Commentary: Should musicians take an active role in running their institutions?

Diane Ragsdale, ArtsJournal.com blog Jumper, 9/24/12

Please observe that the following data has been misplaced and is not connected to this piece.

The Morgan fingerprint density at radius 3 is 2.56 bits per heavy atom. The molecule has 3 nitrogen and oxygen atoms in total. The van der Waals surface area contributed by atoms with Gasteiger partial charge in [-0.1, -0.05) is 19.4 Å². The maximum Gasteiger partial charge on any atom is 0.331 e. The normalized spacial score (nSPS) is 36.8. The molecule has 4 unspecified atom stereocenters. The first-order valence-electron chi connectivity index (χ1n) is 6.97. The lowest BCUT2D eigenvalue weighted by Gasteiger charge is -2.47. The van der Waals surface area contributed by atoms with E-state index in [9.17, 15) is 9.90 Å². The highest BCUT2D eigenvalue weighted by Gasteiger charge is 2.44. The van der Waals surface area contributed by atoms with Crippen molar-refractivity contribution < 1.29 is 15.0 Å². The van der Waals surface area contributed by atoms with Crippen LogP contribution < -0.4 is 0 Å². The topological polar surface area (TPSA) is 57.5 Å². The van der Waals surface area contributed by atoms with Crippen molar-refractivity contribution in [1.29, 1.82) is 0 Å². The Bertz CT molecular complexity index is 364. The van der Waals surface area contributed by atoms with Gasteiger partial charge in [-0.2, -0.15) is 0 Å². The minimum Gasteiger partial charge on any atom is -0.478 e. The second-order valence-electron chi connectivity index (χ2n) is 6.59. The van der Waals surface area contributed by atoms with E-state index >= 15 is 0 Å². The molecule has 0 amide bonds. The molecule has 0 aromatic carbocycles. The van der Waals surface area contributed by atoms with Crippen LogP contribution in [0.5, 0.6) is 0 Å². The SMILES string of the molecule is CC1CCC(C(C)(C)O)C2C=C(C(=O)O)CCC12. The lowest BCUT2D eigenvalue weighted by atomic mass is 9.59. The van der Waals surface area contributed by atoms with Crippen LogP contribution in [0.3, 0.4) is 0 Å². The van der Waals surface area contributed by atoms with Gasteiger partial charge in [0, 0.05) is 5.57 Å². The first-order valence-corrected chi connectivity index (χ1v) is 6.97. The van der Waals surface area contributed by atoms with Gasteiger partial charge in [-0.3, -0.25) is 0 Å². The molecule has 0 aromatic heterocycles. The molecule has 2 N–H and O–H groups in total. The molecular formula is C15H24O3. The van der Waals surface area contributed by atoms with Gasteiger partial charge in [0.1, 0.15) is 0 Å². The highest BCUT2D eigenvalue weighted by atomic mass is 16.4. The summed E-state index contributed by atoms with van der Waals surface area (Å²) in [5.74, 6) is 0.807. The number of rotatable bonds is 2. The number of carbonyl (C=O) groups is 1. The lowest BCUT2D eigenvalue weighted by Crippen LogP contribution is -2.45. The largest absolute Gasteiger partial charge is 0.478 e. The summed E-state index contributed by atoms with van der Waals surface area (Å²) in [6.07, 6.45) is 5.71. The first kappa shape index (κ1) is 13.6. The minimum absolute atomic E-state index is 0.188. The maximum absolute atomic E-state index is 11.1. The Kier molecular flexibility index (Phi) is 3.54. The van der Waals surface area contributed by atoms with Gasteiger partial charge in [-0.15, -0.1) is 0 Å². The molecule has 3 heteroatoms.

A couple weeks ago I wrote about the recent turmoil at a few orchestras in the US which garnered comments. [What] seemed to provoke the most discussion was the statement: "I must be hopelessly na´ve because I want to believe that if you go work for a nonprofit you're not doing it for the money." More than a few said this was a potentially damaging idea for us to perpetuate as it seems to translate into a justification to pay both artists and administrators far less than a living wage. But the point about "in it for the money" was meant to be read in context of the three points that followed: "(2) if you go work for a nonprofit that the nonprofit leaders are also not doing it for the money; (3) that nonprofit leaders are going to do the best they can to fairly and equitably compensate everyone involved in the nonprofit and; (4) those same leaders are going to expend resources in line with the values of the institution (e.g., art, artists, community, education)." Asking people to [work] for love and not money only works if everyone is on the love boat. Arts administrators cannot pay themselves rather decently and expect everyone else to happily work for non-living wages. Many Americans have had to accept much lower wages in recent years (and many have lost their jobs entirely). Those working in the arts cannot expect to be immune from this reality. Is it troubling that society places less value on orchestras and theater companies and dance companies than it once did? Deeply. Do we have to face this reality and respond to it? Yes. But if orchestras have reached the point where they need to dramatically reduce wages and [performance] weeks, I too would feel better if I saw administrations being radically restructured as well. Indeed, I'd go one [step] further and say that BEFORE we start cutting wages to artists we should perhaps pursue all possible ways to restructure the administration of the organization. Is it completely crazy to think that one way forward is for musicians to take a more active role in running their institutions? If there is only enough "concert" work to support a 20-week contract, could musicians be paid the remaining weeks of the year to do (not only) education and outreach activities but also to help run the joint? Moreover, is it possible that these entrepreneurial musicians would be more fulfilled in their work than the majority of musicians or administrators are at the moment? Is this a better option than shuttering our orchestras when they finally collapse under the weight of their asset intensity ratios?